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NSA now Accused of Spying on French Citizens

Posted by Seth Chazin | Oct 25, 2013 | 0 Comments

France recently sent President Obama numerous complaints about NSA surveillance that has internationally crossed the line when it comes to American Spying. France is one of a growing list of nations that also includes Germany, Brazil, and Mexico. These NSA spying scandals have been mentioned in my previous blogs which can be found at NSA Spying on Mexican and Brazilian Leaderss , 20 Organizations File Lawsuit against NSA , NSA Gathers info on Social Connections of US Citizens . The problem this time is that the U.S. spied on 70 million French telephone records, text messages and recorded private conversations.

President of France, Francois Hollande, complained that the U.S. is violating the privacy of his citizens (42 USC sect. 2000ee 1-3). Meanwhile, President Obama has announced that the U.S. is reviewing the way we gather our intelligence so that it properly balances legitimate security concerns of the US and its allies with the privacy concerns that all people around the world share.

The NSA has taken certain phone numbers and has systematically recorded conversations (42 USC Part A) . They have also gathered text messages based on key words. The National Security Agency claims that the allegation that they have collected more than 70 million recordings of French citizens' conversations is false.  They also asserted that they gather intelligence that is the same type as that gathered by all nations to protect that country, their interests, and allies from various threats.

Former CIA agent Bob Baer, who was stationed in Paris for three years, said that the French intelligence service regularly spied on Americans. A former French intelligence director stated that the spy agency compiled a detailed secret dossier of proprietary proposals that the U.S. and Soviet companies wrote to compete with a French company for a $1 billion contract to supply fighter jets to India.

So far, the strongest reaction to NSA surveillance has come from Brazil. Brazilian President Dilma Rousseff canceled a visit to Washington over a dispute involving Brazil's desire to question Edward Snowden after information he leaked indicated that the U.S. intercepted Rousseff's communications.  In Germany, the government canceled a Cold-War era surveillance agreement after learning of the NSA's snooping into communications in Europe. Mexico also was outraged by the NSA program after it was linked to spying on former Mexican President Felipe Calderon.  It was revealed that Calderon's emails had been read before he was elected.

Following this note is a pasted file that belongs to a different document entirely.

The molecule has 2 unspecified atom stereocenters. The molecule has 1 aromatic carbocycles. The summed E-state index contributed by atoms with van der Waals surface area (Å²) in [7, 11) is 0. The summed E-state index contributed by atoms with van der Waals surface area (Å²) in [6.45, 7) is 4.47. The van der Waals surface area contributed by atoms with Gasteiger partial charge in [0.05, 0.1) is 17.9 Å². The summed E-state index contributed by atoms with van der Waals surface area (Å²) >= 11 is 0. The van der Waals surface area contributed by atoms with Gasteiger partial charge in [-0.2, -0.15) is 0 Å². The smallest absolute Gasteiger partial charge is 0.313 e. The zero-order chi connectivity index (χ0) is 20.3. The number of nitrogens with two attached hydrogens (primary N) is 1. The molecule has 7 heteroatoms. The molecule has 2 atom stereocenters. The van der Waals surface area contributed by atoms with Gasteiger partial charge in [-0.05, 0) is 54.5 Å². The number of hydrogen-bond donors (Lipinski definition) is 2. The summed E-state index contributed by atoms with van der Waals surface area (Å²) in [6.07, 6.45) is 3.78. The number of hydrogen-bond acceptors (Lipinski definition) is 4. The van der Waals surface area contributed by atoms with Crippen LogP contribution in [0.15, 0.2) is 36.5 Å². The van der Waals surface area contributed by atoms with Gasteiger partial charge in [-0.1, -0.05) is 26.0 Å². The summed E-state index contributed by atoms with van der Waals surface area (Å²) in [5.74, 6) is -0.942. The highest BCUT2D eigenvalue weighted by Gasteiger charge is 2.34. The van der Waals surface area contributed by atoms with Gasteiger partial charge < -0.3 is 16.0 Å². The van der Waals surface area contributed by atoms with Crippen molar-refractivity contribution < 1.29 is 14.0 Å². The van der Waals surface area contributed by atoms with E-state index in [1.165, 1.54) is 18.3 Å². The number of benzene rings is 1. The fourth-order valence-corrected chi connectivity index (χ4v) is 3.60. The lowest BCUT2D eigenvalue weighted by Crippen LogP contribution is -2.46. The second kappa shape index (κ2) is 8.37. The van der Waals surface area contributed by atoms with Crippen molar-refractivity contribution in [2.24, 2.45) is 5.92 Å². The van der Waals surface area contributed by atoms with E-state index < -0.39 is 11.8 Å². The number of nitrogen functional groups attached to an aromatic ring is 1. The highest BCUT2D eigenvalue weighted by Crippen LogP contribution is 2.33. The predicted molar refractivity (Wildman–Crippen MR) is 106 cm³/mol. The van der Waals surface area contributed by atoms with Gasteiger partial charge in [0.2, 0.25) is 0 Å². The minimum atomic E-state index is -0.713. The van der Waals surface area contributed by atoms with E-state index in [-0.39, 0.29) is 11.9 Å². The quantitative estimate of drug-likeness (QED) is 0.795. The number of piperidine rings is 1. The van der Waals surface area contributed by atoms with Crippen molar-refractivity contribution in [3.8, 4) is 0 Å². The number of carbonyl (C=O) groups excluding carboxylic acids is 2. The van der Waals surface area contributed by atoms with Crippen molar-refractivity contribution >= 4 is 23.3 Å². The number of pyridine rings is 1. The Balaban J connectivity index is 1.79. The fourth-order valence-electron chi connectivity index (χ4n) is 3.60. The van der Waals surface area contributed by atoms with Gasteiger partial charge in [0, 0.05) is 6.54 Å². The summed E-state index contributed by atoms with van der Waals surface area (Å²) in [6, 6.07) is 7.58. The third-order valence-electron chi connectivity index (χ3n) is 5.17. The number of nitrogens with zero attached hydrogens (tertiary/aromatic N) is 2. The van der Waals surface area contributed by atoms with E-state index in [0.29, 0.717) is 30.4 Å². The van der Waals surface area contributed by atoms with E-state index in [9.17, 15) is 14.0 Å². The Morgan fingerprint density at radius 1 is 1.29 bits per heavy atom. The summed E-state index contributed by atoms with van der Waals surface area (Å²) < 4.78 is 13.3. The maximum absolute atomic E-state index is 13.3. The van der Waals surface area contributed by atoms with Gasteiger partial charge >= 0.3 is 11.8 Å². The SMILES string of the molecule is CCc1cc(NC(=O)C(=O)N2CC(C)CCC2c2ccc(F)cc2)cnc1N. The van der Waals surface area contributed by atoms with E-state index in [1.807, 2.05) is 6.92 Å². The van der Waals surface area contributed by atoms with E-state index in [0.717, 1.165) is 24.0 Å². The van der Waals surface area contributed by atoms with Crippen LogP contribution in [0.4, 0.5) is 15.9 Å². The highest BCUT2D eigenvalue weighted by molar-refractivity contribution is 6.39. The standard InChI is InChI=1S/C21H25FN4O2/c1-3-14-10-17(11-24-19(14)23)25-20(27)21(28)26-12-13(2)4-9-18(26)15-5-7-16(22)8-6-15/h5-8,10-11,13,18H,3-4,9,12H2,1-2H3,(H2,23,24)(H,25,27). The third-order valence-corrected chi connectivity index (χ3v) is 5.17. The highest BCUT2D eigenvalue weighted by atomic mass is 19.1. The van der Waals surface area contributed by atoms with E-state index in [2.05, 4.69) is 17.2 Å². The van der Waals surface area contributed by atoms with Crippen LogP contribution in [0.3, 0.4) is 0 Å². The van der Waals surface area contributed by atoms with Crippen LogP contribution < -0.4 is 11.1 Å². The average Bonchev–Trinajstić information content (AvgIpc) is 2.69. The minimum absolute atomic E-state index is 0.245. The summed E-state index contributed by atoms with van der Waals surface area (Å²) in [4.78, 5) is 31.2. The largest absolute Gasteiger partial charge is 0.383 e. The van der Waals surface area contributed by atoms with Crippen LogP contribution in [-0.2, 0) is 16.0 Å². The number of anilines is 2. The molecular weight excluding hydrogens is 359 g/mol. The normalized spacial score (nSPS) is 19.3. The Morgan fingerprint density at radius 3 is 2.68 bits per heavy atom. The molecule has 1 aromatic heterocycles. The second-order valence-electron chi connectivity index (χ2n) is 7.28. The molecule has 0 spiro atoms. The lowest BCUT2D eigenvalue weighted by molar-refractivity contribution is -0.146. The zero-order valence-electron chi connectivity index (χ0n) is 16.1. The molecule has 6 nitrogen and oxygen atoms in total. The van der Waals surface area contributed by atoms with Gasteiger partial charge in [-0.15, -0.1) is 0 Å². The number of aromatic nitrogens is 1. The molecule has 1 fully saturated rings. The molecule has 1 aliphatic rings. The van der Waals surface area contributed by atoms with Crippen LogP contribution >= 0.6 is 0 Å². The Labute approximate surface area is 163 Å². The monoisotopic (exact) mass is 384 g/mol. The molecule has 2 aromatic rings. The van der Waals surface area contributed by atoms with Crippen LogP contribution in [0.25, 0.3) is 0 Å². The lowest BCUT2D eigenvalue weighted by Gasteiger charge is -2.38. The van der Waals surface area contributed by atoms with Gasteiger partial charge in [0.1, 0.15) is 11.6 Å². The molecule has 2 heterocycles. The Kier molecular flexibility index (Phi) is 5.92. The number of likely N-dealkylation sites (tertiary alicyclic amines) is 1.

The revelations concerning U.S. spying abroad has caused many European countries to approve stronger data protection rules and strengthen online privacy.  Europe drafted the regulations after Edward Snowden leaked the fact that the NSA had been conducting online snooping of our allies. This legislation will have significant implications for U.S. Internet companies.

The legislation aims to allow customers to ask companies to fully erase their personal data, to limit user profiling, to require companies to explain their use of personal data in detail to customers and to mandate that companies seek consent prior to using such data. Failure to comply with these rules could lead to a fine worth 5% of a company's annual revenue.

In response to the NSA's online spying, lawmakers toughened the initial draft regulation to make sure companies no longer share European citizens' data with a third country unless given advance permission.  This means the U.S. will no longer be able to hand over private data of their European customers to U.S. authorities.

For more info: Europe to Strengthen Data Protection Rules

France is Latest US ally Angered by NSA Snooping

About the Author

Seth Chazin

Seth P. Chazin has aggressively defended clients in thousands of felony and misdemeanor cases for over 30 years. He has extensive experience representing criminal defendants in federal and state court, while handling both state and federal appeals as well.


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